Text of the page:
sin (α1)/r1 =sin (α2)/r2
where the angles α1, α2, r1 and r2 are defined in FIG. 7.
The phase function of this lens is such that the points in the center of the field of view, P1 and P2 are perfect images of one another.
When the microscope is constructed with regard to this constraint on the angles made by the incoming and exiting beams with the normal to the lens plane, then the imaging aberrations of the off-axis lens are quite similar to the aberrations of the more familiar, axially symmetric lens. Any significant deviation from this relationship would result in an instrument with extremely poor performance, and therefore the geometric relationship described above is paramount to the operation of the microscope. On the other hand, the fact that there exists a situation favorable to off-axis imaging enables one to implement the microscope With a zigzag optical path, keeping the overall dimensions very small and the design simple.
Note finally from the figure that the object and image planes are normal to the direction the beam of light is travelling. This is important for a reflection microscope, since the lens must collect the light reflected from the sample. If the sample plane was tilted with respect to the incoming beam, then the reflected light would not retrace its path back into the lens.
The single mode optical fiber illumination/detection system is shown in FIG. 8. A light source 61, such as a 3 mw helium-neon laser at 632.8 nm supplies light to one end of a single-mode optical fiber 62 which is used as a flexible conduit to deliver light to the fiber 13 which serves as the point source and detector for confocal operation of the microscope. The single lens focuses the light from the fiber onto the sample and collects the back-scattered light. A directional coupler 63 directs the reflected light from the sample onto photodetector 64 to provide an output signal 66.
The scanning microscope electronic interface is simple in principle. Referring to FIGS. 9 and 10, each scanning mirror is driven by two symmetrically placed electrodes 31, 32 and 33, 34, one on either side of the rotational axis. Application of a voltage between the electrode and the mirror plate results in an attractive electrostatic force proportional to the square of the magnitude of the voltage. To tilt the mirror one way or the other, a voltage is applied to one electrode at a time causing the mirror to deflect toward that electrode. For oscillatory motion, a sinusoidal drive voltage 67 is applied to the electrode, with a DC bias sufficient to keep the voltage always positive. The opposing electrode receives a voltage 68 with the opposite phase, so that as one side sees the maximum voltage the other side sees zero voltage resulting in a net torsional force at the mirror. The frequency of the drive signal may be adjusted to cause the mirror to oscillate at its natural resonance or off resonance. Near resonance, the motion of the mirror will be phase shifted relative to the drive voltage waveform. In order to form an image from the detected light reflected from the sample, it is necessary to know the precise position of the mirror. A scan converter 69 is used for this purpose, which takes as its input the drive signals and the detected optical signal from the fiber, and produces as its output a raster scanned image suitable to display on a monitor 71 or for capture on a computer 72.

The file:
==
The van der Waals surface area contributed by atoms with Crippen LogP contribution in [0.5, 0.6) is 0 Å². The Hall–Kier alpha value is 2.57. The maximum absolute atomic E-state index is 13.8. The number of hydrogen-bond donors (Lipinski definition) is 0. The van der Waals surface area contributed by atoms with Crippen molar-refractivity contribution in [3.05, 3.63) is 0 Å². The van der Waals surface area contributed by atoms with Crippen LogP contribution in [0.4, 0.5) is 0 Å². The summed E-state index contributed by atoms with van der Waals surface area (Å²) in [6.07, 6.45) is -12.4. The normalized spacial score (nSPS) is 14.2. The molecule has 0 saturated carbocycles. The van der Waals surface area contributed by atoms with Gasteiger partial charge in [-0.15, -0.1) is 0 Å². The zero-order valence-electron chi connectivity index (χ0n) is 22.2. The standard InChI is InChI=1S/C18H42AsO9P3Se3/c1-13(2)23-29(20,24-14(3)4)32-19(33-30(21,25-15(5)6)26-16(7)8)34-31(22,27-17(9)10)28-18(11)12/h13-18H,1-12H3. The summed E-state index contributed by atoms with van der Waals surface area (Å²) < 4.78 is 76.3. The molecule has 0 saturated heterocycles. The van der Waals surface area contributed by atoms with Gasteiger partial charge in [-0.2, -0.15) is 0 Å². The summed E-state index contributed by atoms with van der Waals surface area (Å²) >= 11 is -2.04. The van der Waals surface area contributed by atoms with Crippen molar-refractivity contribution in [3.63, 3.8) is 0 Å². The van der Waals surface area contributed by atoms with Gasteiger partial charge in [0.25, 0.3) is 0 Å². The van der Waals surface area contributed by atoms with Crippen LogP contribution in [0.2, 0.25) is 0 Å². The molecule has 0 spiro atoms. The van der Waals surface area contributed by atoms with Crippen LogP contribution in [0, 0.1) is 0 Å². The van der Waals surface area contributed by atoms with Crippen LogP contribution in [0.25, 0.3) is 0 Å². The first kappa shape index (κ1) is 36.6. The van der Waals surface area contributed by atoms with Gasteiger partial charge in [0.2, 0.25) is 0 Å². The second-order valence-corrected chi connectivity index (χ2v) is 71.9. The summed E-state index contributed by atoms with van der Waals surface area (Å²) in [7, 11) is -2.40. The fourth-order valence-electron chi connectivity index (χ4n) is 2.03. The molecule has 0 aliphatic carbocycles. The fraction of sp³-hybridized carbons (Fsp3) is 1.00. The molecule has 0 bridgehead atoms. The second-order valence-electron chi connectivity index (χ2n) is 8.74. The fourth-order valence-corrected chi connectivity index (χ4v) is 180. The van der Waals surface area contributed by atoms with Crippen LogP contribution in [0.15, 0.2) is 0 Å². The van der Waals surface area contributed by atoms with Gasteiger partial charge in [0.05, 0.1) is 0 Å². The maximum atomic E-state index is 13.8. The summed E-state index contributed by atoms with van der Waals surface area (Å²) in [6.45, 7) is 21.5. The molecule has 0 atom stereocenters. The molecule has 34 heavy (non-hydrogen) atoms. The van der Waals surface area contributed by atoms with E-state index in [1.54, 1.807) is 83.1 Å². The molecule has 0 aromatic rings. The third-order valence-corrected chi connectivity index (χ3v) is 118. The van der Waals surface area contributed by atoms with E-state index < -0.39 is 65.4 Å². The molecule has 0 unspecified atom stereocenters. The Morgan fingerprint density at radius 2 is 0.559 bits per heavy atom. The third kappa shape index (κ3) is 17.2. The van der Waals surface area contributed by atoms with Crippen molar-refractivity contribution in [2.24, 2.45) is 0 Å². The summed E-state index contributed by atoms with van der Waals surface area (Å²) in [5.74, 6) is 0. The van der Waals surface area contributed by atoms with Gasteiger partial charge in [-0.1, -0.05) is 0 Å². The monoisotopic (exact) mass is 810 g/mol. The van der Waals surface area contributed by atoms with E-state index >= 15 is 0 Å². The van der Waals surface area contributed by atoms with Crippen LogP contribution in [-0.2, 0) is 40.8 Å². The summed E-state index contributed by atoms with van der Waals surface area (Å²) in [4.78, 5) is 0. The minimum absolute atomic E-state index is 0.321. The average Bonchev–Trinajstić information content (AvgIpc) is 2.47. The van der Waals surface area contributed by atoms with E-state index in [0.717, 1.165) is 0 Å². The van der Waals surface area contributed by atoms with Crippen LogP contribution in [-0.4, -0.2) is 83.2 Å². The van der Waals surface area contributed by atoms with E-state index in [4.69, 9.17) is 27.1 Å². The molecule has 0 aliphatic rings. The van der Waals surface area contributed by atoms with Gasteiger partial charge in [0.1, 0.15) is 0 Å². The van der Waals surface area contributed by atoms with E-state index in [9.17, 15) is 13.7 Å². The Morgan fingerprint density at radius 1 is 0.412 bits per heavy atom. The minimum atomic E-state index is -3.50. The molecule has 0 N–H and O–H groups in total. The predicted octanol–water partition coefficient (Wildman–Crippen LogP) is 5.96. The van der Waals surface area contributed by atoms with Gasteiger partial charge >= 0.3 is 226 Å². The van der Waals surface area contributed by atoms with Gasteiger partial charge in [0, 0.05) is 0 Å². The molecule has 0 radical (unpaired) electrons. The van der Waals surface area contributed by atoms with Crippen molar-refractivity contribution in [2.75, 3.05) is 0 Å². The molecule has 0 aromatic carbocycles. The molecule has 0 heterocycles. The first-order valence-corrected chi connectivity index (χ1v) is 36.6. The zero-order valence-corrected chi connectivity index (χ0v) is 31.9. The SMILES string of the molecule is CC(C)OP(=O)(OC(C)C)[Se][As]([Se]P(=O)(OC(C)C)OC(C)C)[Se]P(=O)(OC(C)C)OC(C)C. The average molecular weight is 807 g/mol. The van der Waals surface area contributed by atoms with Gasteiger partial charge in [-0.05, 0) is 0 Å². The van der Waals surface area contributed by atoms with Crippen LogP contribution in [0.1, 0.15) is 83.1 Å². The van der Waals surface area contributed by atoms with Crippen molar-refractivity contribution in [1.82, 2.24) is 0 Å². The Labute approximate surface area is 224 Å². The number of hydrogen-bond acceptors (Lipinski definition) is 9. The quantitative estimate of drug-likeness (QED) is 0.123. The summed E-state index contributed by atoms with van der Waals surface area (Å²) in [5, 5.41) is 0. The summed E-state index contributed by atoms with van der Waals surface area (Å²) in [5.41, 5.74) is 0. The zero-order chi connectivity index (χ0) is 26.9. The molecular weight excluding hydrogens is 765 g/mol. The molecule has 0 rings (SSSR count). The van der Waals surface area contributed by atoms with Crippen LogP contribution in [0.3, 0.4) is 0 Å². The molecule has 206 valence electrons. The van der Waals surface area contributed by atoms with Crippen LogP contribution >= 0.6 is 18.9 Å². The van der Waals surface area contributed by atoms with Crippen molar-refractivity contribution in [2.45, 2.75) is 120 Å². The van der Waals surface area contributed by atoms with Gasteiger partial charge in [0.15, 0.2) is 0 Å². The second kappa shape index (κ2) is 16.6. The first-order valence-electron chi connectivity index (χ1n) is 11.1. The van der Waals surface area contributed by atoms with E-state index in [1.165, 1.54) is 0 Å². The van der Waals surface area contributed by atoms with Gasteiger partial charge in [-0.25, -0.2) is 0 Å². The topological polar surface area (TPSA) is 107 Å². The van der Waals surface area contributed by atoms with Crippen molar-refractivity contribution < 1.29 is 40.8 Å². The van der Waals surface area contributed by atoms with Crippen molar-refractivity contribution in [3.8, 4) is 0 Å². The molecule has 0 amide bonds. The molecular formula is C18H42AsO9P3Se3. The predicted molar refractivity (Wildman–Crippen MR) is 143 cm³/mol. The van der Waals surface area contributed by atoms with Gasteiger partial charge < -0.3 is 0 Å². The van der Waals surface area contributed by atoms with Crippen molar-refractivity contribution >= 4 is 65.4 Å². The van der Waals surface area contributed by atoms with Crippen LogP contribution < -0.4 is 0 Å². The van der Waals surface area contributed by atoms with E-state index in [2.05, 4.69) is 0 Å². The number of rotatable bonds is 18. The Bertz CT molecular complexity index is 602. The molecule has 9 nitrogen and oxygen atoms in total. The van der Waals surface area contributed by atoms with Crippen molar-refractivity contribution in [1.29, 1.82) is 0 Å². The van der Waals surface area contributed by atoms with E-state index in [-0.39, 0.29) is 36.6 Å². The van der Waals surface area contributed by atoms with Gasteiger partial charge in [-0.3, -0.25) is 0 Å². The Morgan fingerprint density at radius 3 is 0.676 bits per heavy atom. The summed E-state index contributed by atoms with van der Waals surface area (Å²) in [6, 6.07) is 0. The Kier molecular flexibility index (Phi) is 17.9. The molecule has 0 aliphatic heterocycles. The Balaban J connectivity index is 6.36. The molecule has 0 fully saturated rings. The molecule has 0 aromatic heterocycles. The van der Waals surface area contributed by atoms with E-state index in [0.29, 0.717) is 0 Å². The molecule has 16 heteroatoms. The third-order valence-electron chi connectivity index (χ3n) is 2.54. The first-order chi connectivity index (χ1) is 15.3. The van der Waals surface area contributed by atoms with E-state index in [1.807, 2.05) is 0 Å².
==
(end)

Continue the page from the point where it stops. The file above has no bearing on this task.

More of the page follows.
There are two possible control schemes. The simplest is open loop control, FIG. 9, where it is assumed that the kinetic response to the mirrors is known well enough that one only need to monitor the drive voltage in order to predict the mirror position. Then the scan converter maps the intensity of the detected optical signal to the calculated position of the beam. The other scheme is closed loop control, FIG. 10, where the position of the mirrors is independently monitored and this information is used in a feedback scheme that attempts to lock the motion of the mirrors to the drive voltage waveform. One of the simplest ways to monitor the position of the mirror is to measure the capacitance between the mirror plate and the drive electrodes. This capacitance will vary with the angular position of the mirror, so that monitoring the capacitance fluctuation provides a direct measure of the mirror position. With closed loop control, the control loop is capable of making the mirror motion exactly follow the drive voltage, so that the scan converter may use the x and y drive signals directly to map the intensity to the proper position of the beam, without any specific knowledge of the mirror kinetics.